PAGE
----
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The Right Way To Store Broccoli So It Stays Fresh For Longer

Many heads of raw broccoli
Many heads of raw broccoli - Bukhta Yurii/Shutterstock

There's nothing worse than buying some lovely, fresh broccoli, only to discover that it's gone limp and sad by the time you're ready to braise it or toss it on a sheet pan and roast it. It's pretty discouraging to do something responsible (buying green veggies! cooking at home!) and face punishment from the grocery gods anyway. All you can do is take measures to preserve the fridge life of your vegetables, and luckily, broccoli is easy to store the right way.

Broccoli can be delicious with cheese or just roasted and enjoyed on its own, but like its cruciferous cousins — such as cabbage and Brussels sprouts — it can smell bad and taste even worse when it gets past its prime. Proper storage is the key to keeping your florets crisp and fresh. Broccoli is best stored in the crisper drawer of your refrigerator, which you might already know, but the material you store it in is just as important as its place in the fridge.

Broccoli retains its crisp and snappy texture for longer if it's wrapped in plastic, but not too tightly. The veggie needs some breathing room, so perforated plastic bags with holes or other openings are ideal. Broccoli is sometimes sold in perforated bags, making storage easy-peasy, but if you buy it in an airtight package, you should loosely wrap it in a plastic bag. Either don't seal the bag or poke some holes in it to give the broccoli some air.

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Read more: The 6 Best And 6 Worst Grocery Stores To Buy Produce From

Why Broccoli Needs A Bit Of Air

Assorted veggies in crisper drawer
Assorted veggies in crisper drawer - Gyro/Getty Images

It might be your first instinct to seal your fruits and veggies in near-airtight containers, like sealable plastic bags, to keep them fresh. In reality, you're just trapping a gas called ethylene in with your produce, and causing it to wilt faster. Many types of produce, including broccoli, emit ethylene while in storage. This gas is able to ripen (and rot) produce even after it's picked and eventually makes it way into your fridge.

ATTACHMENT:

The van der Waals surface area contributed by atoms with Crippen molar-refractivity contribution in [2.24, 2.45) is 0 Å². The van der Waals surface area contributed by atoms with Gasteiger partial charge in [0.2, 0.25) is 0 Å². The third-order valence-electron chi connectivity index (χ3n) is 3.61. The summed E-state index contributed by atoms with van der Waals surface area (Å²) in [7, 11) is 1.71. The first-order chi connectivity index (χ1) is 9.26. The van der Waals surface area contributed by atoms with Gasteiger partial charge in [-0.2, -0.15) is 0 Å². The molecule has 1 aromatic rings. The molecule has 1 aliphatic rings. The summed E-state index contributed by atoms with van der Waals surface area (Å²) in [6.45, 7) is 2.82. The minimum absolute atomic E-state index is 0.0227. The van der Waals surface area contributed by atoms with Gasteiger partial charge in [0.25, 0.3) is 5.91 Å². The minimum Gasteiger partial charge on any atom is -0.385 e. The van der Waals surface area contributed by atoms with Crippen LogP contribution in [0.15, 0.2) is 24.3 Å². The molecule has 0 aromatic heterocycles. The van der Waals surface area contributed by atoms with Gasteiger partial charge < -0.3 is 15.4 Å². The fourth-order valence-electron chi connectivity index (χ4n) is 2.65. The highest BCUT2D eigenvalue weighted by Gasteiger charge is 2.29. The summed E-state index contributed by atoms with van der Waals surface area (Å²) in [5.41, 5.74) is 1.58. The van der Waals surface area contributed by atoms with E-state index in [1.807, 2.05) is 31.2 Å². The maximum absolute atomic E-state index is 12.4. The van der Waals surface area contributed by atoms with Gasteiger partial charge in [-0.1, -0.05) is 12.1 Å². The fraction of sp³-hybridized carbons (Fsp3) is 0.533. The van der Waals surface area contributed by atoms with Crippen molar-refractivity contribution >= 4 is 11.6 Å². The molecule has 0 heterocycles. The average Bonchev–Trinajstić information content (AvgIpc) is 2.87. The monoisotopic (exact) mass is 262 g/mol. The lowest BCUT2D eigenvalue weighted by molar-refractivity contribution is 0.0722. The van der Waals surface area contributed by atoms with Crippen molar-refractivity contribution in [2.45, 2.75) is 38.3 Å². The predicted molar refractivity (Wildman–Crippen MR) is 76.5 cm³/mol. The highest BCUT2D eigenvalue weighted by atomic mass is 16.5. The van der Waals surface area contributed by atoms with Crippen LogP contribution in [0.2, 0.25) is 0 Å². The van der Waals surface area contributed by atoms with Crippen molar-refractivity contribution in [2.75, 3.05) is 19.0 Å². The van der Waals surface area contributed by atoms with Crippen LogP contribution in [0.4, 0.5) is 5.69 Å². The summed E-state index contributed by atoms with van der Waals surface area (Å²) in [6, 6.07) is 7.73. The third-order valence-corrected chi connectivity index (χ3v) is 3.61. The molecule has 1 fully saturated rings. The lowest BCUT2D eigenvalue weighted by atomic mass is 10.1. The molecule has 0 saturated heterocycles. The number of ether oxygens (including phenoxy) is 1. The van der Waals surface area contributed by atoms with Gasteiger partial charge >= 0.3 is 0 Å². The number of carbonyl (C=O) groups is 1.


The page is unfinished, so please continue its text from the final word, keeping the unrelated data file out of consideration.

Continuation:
For broccoli to stay fresh for as long as possible, its ethylene gas needs a way to escape. However, you don't want to leave broccoli completely exposed, either. Too much contact with dry refrigerator air will cause the crunchy stalk to lose its firm snap more quickly, making for a pretty unpleasant bite. That's why it's ideal to store broccoli in a plastic wrapping that's either loose or perforated.

The crisper drawer also keeps broccoli and other veggies from drying out. These drawers are also called humidity drawers because — big surprise — they maintain a more humid environment than the rest of the fridge. That said, too much humidity will also cause produce to rot more quickly, as letting food sit in excess moisture encourages mold growth. This is why many produce guides instruct you not to wash veggies until right before you use them. If your broccoli from the farmer's market has dirt on it and you want to wash it ASAP, thoroughly dry it before storing.

How To Store Broccoli That's Already Been Cut

Broccoli on cutting board
Broccoli on cutting board - SNeG17/Shutterstock

If your broccoli is already chopped up -- because you bought it that way, you're meal prepping, or you just cut more than you needed -- storing it in a hole-filled plastic bag will create a mess of tiny green florets all over the bottom of your fridge. Instead, store pre-cut florets in a glass container or even a big mason jar, and line it with a paper towel first. The towel will absorb any excess moisture, so that the broccoli isn't trapped in humid, mold-causing conditions. Just be sure to use up chopped broccoli within two or three days, or its flavor can decline.

If you need to preserve broccoli for longer, your best bet is to blanch and freeze the cut florets. Simply boil them for a few minutes, dunk them in ice water to stop the cooking process, then stick them in the freezer in an airtight container or sealable freezer bag. Frozen broccoli can stay in the freezer for up to a year, so you can pretty much take all the time you need to use it up.

Your instincts should tell you pretty clearly when broccoli is past its prime, but keep an eye out for mold or soft, mushy, and discolored spots. Yellowish spots and a rubbery texture are also signs of broccoli that's on its way to going bad, and of course, rotting broccoli emits an unpleasant odor. When in doubt, throw it out.

Read the original article on Daily Meal.